Let’s stop being obsessed with being the best

Published 5:22 pm Thursday, July 2, 2020

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I think it’s fair to say that, as a society, we’re obsessed with being “the best.”

It’s ingrained in our brains from every point imaginable. Every professional sporting league ranks its participants each season, and whoever grabs the number one spot is considered “the best.”

I remember in high school voting for “senior superlatives” to decide which of my classmates was “the best” in different categories. People around my age (or parents of those people) might even remember the iconic theme to the Pokemon TV series which first line opens as “I wanna be the very best, like no one ever was.”

The idea is inescapable.

Placing so much importance on this label, however, sometimes leads to the idea of “if you’re not first, you’re last” and “if you’re not the best, you’re the worst.”

But I think that’s a silly way to think about it. There are plenty of athletes, for example, who are amazingly talented and skilled in their chosen sport, but they don’t always make the top of the rankings. Does that tarnish what accomplishments they do make? I certainly don’t think so.

It’s the same for any hobby or job we do. You can be plenty successful without being considered the MOST successful. In my opinion, it’s much more satisfying to be competent enough to do something well than to fail over and over again while striving to reach a label that is often unattainable for almost everybody.

This is on my mind this week as the Independence holiday arrives. Every July 4, we pause for a day to celebrate the birthday of our United States of America. We shoot off spectacular fireworks and clad ourselves in red, white, and blue as a show of patriotism. And plenty will say something like, isn’t it great that we live in “the best” country in the world.

But do we really need to even be considered “the best” country? No one can say exactly what the founding fathers were thinking when they fought for independence from England more than two centuries ago, but if I had been in their shoes, I don’t think my goal would have been to make the best country. I just would have wanted a good country. Something better than what we had before.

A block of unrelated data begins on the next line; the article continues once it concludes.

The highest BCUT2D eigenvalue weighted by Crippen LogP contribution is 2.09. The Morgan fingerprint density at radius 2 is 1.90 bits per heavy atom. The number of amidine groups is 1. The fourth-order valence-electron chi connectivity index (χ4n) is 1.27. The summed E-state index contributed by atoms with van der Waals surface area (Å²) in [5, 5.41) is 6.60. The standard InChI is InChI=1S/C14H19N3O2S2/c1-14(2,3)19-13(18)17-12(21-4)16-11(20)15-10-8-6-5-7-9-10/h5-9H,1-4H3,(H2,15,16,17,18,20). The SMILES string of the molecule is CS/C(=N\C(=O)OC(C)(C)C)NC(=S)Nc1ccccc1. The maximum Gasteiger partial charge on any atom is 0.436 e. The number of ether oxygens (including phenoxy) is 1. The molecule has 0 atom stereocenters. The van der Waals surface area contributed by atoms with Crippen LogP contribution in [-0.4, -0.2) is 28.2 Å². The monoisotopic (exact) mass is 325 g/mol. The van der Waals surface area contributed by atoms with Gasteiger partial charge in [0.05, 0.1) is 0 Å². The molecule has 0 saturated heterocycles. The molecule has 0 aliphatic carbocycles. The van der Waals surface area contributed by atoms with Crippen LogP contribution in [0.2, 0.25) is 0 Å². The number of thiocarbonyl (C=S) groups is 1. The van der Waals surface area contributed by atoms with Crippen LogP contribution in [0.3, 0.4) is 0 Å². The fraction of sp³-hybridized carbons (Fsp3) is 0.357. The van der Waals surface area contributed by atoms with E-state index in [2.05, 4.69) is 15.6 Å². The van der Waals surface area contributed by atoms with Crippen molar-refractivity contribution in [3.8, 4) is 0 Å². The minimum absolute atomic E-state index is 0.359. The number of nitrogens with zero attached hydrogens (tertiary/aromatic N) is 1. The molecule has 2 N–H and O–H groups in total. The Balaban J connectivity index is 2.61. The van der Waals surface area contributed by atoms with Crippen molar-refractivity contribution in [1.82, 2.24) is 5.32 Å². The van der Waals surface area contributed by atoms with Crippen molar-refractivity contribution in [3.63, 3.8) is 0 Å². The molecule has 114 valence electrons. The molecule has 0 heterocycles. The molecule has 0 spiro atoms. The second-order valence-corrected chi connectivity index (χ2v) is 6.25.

America doesn’t have to be number one on the country ranking charts; it just has to be a decent and wonderful place to live. And I mean for everyone here, not just the ones who hold the wealth and the power.

If you were one of the people hoping the conversation about racial injustice and systemic racism would die down by now, I’m sorry to disappoint you, but it’s an ongoing conversation people need to stop brushing under the rug. The United States, like every other country in the world, isn’t perfect. There are problems we need to address and work towards fixing.

Even locally, for example, our rural area is considered in some places as a “food desert” and there are families out there (maybe even your neighbors) who don’t have enough to eat every day.

How can we be “the best” country with issues like that within our own communities?

The conversations must continue and we must start making real, impactful changes in the world around us.

So for this Independence Day, please take some time to think about our country and the people who live here. Perhaps we’ve been too caught up in claiming to be “the best” that we’ve lost sight of what we need to do to be good.

 Holly Taylor is a Staff Writer at Roanoke-Chowan Publications. Contact her at holly.taylor@r-cnews.com or 252-332-7206.